|The Tigger Movie|
|Directed by||Jun Falkenstein|
|Screenplay by||Jun Falkenstein|
|Story by||Eddie Guzelian|
Characters created by|
|Narrated by||John Hurt|
|Music by||John Powell|
|Distributed by||Walt Disney Pictures|
|Release date(s)||February 11, 2000|
|Running time||77 minutes|
The Tigger Movie is a 2000 American animated musical comedy-drama film written and directed by Jun Falkenstein from a story by Eddie Guzelian & a part of the "Winnie the Pooh" series.
It was the first feature-length theatrical Pooh film that was not a collection of previously released shorts and features original songs from the Sherman Brothers.
Originally, the film was slated for a direct-to-video release until then–Disney CEO Michael Eisner heard the Sherman Brothers' score and decided to release the film in theaters worldwide.
It is also the highest-grossing film in the Winnie the Pooh franchise.
| Spoiler warning: The following contains plot details about|
the entire movie.
Tigger searches through the Hundred Acre Wood for somebody to bounce with him, but all of his friends are too busy getting ready for the coming winter.
While he searches for a playmate, Tigger accidentally destroys Eeyore's house with a boulder. He later wrecks the complex pulley system that Rabbit has rigged up to remove the boulder and sends his friends flying into a mud puddle.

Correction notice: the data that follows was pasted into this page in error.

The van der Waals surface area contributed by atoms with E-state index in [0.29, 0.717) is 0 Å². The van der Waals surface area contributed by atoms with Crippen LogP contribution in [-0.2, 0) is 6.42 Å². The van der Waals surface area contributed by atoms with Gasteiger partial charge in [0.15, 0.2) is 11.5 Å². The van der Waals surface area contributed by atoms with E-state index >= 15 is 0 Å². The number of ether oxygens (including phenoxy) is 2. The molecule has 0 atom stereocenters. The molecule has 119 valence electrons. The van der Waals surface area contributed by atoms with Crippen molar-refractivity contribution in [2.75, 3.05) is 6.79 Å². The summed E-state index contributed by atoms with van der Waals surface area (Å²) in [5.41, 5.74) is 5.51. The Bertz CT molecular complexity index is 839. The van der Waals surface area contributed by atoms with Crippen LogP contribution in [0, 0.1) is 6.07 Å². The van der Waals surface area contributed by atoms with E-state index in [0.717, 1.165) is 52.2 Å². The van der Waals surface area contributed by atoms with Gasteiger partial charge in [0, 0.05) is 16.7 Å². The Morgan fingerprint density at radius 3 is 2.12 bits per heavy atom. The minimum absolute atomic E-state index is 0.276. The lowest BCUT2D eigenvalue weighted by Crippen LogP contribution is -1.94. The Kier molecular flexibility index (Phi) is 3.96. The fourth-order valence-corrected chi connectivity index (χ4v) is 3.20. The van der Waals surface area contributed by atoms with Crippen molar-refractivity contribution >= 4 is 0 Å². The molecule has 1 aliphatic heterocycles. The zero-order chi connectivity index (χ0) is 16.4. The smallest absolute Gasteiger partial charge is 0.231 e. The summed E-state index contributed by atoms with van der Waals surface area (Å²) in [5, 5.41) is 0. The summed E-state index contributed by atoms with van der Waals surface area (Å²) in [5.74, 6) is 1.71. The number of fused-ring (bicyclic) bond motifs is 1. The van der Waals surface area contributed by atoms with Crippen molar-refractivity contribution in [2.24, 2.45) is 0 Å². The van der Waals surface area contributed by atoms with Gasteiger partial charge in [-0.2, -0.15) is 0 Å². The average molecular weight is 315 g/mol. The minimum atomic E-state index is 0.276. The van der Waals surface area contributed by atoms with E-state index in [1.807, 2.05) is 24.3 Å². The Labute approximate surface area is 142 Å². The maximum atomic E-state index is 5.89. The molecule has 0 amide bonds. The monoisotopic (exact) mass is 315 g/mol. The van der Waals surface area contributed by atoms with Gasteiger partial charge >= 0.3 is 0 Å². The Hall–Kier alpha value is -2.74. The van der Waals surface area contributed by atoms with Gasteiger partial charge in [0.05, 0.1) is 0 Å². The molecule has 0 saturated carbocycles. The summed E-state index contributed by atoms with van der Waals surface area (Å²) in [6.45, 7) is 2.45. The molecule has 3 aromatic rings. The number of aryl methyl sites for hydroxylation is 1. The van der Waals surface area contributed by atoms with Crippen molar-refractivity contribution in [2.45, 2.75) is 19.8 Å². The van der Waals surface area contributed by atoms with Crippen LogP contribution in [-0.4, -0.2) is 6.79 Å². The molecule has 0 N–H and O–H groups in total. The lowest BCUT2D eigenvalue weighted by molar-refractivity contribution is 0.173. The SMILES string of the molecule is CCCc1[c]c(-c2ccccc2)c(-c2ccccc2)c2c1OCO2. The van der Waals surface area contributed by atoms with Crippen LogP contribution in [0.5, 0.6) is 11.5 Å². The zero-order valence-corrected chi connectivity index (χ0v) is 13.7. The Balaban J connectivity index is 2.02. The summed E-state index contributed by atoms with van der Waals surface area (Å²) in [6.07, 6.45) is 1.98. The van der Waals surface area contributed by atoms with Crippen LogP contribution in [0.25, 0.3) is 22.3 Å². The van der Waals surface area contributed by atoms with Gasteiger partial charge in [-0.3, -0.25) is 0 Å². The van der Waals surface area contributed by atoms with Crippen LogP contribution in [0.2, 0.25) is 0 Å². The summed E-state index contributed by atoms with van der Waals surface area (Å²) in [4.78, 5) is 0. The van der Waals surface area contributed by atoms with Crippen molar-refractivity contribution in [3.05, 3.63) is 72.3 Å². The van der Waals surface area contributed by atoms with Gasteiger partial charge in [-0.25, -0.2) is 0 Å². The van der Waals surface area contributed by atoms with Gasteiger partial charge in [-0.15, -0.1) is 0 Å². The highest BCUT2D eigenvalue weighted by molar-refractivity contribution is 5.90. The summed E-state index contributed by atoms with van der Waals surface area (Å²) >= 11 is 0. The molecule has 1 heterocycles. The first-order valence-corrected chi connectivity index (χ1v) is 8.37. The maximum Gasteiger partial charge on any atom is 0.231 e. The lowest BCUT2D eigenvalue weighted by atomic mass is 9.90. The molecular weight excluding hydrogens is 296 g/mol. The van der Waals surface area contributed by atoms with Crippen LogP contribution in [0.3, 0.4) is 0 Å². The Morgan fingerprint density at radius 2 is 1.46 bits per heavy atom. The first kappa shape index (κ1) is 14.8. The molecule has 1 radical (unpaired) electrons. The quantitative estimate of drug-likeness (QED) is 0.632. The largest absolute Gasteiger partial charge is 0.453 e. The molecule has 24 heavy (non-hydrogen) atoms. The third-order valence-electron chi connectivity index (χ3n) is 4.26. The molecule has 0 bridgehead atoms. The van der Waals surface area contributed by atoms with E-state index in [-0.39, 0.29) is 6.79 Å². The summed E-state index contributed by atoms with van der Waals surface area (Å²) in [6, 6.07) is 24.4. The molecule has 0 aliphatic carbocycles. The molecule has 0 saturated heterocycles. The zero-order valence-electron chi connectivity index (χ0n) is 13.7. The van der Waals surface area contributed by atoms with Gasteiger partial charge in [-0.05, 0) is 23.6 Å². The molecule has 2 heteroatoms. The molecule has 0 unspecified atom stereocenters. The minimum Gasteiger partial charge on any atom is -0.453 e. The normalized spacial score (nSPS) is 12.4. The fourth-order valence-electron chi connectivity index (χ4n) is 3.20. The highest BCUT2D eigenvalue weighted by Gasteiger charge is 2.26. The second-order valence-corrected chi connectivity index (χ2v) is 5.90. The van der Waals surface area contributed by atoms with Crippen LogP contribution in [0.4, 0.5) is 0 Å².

Rabbit is furious at Tigger for destroying his Rock Remover and the rest of Tigger's friends admit they're not quite as bouncy as he is because they aren't Tiggers. Tigger sadly wanders off on his own, wishing there was somebody else like him.
Roo (who wants to play with Tigger) catches up to him and asks if Tigger has a Tigger family he could bounce with. Tigger is fascinated by the idea and the two go to visit Owl for advice on finding Tigger's family. Owl shows them portraits of his own family and mentions the concept of family trees.
Tigger accidentally knocks the portraits over. When he quickly hangs them back up, all of owl's ancestors appear to be perched on a single tree. Tigger concludes that his family tree must be a real tree and he and Roo go searching for it.
After searching the wood without turning up any giant, Tigger-striped trees, Tigger and Roo go back to Tigger's house to search for clues to his family's whereabouts. They find a heart-shaped locket that Tigger hopes will contain a picture of his family, but it is empty. Roo suggests that Tigger try writing a letter to his family, which Tigger does.During this scene, Tigger teaches Roo the awesome Whoop-de-Dooper-Loop-de-Looper-Alley-Ooper Bounce.
When Tigger's letter gets no response, Roo gathers Tigger's friends together to write him a letter. Everyone contributes a bit of friendly advice and they sign it "your family." Tigger is overjoyed to receive the letter, but, "reading between the lines", misinterprets it and announces that his whole family is coming to visit him tomorrow. Tigger's friends don't have the heart to tell Tigger that the letter is from them, so they disguise themselves as Tiggers and attend his family reunion. Rabbit does not join in, but, rather, berates them for not getting ready for the approaching winter storm and slams off.